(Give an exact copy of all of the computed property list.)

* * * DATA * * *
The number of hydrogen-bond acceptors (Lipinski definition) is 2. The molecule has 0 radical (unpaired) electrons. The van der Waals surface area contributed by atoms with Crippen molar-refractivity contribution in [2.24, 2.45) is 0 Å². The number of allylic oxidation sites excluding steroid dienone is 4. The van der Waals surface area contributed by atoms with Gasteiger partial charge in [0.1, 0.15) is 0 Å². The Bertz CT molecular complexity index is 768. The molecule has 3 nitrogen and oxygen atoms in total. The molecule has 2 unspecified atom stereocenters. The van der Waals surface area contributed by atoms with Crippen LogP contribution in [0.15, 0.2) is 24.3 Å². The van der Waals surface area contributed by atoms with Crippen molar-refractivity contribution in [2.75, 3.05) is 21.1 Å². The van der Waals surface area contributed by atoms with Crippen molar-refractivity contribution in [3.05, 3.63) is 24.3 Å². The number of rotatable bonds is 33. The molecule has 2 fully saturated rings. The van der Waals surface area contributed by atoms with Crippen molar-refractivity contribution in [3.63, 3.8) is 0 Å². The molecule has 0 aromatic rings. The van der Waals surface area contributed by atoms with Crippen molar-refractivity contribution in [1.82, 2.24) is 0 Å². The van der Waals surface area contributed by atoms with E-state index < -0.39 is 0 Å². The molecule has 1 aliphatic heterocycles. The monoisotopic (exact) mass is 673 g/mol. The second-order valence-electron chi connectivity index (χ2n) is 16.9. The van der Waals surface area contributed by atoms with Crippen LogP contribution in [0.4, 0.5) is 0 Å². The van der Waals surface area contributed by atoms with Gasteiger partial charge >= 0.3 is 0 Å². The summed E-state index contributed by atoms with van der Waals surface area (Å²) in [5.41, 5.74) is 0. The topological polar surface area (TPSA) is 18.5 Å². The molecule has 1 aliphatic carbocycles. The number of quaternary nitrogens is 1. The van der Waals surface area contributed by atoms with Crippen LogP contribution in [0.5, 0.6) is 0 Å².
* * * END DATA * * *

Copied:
The number of hydrogen-bond acceptors (Lipinski definition) is 2. The molecule has 0 radical (unpaired) electrons. The van der Waals surface area contributed by atoms with Crippen molar-refractivity contribution in [2.24, 2.45) is 0 Å². The number of allylic oxidation sites excluding steroid dienone is 4. The van der Waals surface area contributed by atoms with Gasteiger partial charge in [0.1, 0.15) is 0 Å². The Bertz CT molecular complexity index is 768. The molecule has 3 nitrogen and oxygen atoms in total. The molecule has 2 unspecified atom stereocenters. The van der Waals surface area contributed by atoms with Crippen LogP contribution in [0.15, 0.2) is 24.3 Å². The van der Waals surface area contributed by atoms with Crippen molar-refractivity contribution in [2.75, 3.05) is 21.1 Å². The van der Waals surface area contributed by atoms with Crippen molar-refractivity contribution in [3.05, 3.63) is 24.3 Å². The number of rotatable bonds is 33. The molecule has 2 fully saturated rings. The van der Waals surface area contributed by atoms with Crippen molar-refractivity contribution in [3.63, 3.8) is 0 Å². The molecule has 0 aromatic rings. The van der Waals surface area contributed by atoms with Crippen molar-refractivity contribution in [1.82, 2.24) is 0 Å². The van der Waals surface area contributed by atoms with E-state index < -0.39 is 0 Å². The molecule has 1 aliphatic heterocycles. The monoisotopic (exact) mass is 673 g/mol. The second-order valence-electron chi connectivity index (χ2n) is 16.9. The van der Waals surface area contributed by atoms with Crippen LogP contribution in [0.4, 0.5) is 0 Å². The van der Waals surface area contributed by atoms with Gasteiger partial charge >= 0.3 is 0 Å². The summed E-state index contributed by atoms with van der Waals surface area (Å²) in [5.41, 5.74) is 0. The topological polar surface area (TPSA) is 18.5 Å². The molecule has 1 aliphatic carbocycles. The number of quaternary nitrogens is 1. The van der Waals surface area contributed by atoms with Crippen LogP contribution in [0.5, 0.6) is 0 Å².